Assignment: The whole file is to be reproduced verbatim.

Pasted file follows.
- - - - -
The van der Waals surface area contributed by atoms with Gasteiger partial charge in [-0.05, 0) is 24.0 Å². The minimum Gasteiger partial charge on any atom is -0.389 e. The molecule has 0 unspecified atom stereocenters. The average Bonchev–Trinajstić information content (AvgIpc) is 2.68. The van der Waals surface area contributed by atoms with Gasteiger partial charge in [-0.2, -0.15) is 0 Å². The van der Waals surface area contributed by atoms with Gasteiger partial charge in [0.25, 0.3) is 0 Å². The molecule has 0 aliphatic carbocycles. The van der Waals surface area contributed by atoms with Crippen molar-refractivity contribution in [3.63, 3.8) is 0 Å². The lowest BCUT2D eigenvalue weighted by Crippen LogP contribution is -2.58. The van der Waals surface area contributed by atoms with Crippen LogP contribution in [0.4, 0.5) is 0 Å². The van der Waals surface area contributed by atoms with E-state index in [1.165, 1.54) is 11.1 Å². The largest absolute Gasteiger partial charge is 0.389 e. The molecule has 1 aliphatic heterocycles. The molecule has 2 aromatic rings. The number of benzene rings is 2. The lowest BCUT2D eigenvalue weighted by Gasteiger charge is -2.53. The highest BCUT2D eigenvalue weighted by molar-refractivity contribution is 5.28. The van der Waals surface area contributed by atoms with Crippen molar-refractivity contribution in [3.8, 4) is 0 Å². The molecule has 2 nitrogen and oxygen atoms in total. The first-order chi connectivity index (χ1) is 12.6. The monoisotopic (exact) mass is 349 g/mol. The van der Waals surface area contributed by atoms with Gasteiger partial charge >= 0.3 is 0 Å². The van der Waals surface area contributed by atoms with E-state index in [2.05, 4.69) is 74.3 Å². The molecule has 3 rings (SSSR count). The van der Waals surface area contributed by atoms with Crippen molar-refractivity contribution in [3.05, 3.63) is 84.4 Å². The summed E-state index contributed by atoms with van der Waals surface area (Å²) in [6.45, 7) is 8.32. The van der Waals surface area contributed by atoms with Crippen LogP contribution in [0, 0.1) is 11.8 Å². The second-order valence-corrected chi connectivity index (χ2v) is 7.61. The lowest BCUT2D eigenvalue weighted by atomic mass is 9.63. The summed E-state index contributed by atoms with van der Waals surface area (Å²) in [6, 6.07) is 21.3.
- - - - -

The van der Waals surface area contributed by atoms with Gasteiger partial charge in [-0.05, 0) is 24.0 Å². The minimum Gasteiger partial charge on any atom is -0.389 e. The molecule has 0 unspecified atom stereocenters. The average Bonchev–Trinajstić information content (AvgIpc) is 2.68. The van der Waals surface area contributed by atoms with Gasteiger partial charge in [-0.2, -0.15) is 0 Å². The van der Waals surface area contributed by atoms with Gasteiger partial charge in [0.25, 0.3) is 0 Å². The molecule has 0 aliphatic carbocycles. The van der Waals surface area contributed by atoms with Crippen molar-refractivity contribution in [3.63, 3.8) is 0 Å². The lowest BCUT2D eigenvalue weighted by Crippen LogP contribution is -2.58. The van der Waals surface area contributed by atoms with Crippen LogP contribution in [0.4, 0.5) is 0 Å². The van der Waals surface area contributed by atoms with E-state index in [1.165, 1.54) is 11.1 Å². The largest absolute Gasteiger partial charge is 0.389 e. The molecule has 1 aliphatic heterocycles. The molecule has 2 aromatic rings. The number of benzene rings is 2. The lowest BCUT2D eigenvalue weighted by Gasteiger charge is -2.53. The highest BCUT2D eigenvalue weighted by molar-refractivity contribution is 5.28. The van der Waals surface area contributed by atoms with Crippen molar-refractivity contribution in [3.8, 4) is 0 Å². The molecule has 2 nitrogen and oxygen atoms in total. The first-order chi connectivity index (χ1) is 12.6. The monoisotopic (exact) mass is 349 g/mol. The van der Waals surface area contributed by atoms with Gasteiger partial charge >= 0.3 is 0 Å². The van der Waals surface area contributed by atoms with E-state index in [2.05, 4.69) is 74.3 Å². The molecule has 3 rings (SSSR count). The van der Waals surface area contributed by atoms with Crippen molar-refractivity contribution in [3.05, 3.63) is 84.4 Å². The summed E-state index contributed by atoms with van der Waals surface area (Å²) in [6.45, 7) is 8.32. The van der Waals surface area contributed by atoms with Crippen LogP contribution in [0, 0.1) is 11.8 Å². The second-order valence-corrected chi connectivity index (χ2v) is 7.61. The lowest BCUT2D eigenvalue weighted by atomic mass is 9.63. The summed E-state index contributed by atoms with van der Waals surface area (Å²) in [6, 6.07) is 21.3.